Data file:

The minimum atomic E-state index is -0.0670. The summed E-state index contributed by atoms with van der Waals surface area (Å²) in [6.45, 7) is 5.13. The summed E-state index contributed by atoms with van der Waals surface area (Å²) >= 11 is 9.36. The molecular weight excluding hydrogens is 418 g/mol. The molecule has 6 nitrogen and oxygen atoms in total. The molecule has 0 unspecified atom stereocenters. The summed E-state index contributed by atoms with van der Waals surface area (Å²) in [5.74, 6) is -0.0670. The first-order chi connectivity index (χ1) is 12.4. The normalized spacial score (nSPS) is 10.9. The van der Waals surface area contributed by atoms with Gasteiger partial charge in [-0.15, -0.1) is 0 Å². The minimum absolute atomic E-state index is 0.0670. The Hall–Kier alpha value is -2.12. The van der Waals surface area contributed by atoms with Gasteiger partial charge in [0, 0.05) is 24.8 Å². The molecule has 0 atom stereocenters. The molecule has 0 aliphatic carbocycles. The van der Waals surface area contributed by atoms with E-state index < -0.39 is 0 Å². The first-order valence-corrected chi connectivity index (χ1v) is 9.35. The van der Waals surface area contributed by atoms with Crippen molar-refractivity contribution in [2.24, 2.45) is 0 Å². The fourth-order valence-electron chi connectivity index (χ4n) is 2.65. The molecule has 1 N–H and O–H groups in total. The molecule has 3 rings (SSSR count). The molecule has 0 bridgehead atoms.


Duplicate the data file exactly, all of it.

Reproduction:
The minimum atomic E-state index is -0.0670. The summed E-state index contributed by atoms with van der Waals surface area (Å²) in [6.45, 7) is 5.13. The summed E-state index contributed by atoms with van der Waals surface area (Å²) >= 11 is 9.36. The molecular weight excluding hydrogens is 418 g/mol. The molecule has 6 nitrogen and oxygen atoms in total. The molecule has 0 unspecified atom stereocenters. The summed E-state index contributed by atoms with van der Waals surface area (Å²) in [5.74, 6) is -0.0670. The first-order chi connectivity index (χ1) is 12.4. The normalized spacial score (nSPS) is 10.9. The van der Waals surface area contributed by atoms with Gasteiger partial charge in [-0.15, -0.1) is 0 Å². The minimum absolute atomic E-state index is 0.0670. The Hall–Kier alpha value is -2.12. The van der Waals surface area contributed by atoms with Gasteiger partial charge in [0, 0.05) is 24.8 Å². The molecule has 0 atom stereocenters. The molecule has 0 aliphatic carbocycles. The van der Waals surface area contributed by atoms with E-state index < -0.39 is 0 Å². The first-order valence-corrected chi connectivity index (χ1v) is 9.35. The van der Waals surface area contributed by atoms with Crippen molar-refractivity contribution in [2.24, 2.45) is 0 Å². The fourth-order valence-electron chi connectivity index (χ4n) is 2.65. The molecule has 1 N–H and O–H groups in total. The molecule has 3 rings (SSSR count). The molecule has 0 bridgehead atoms.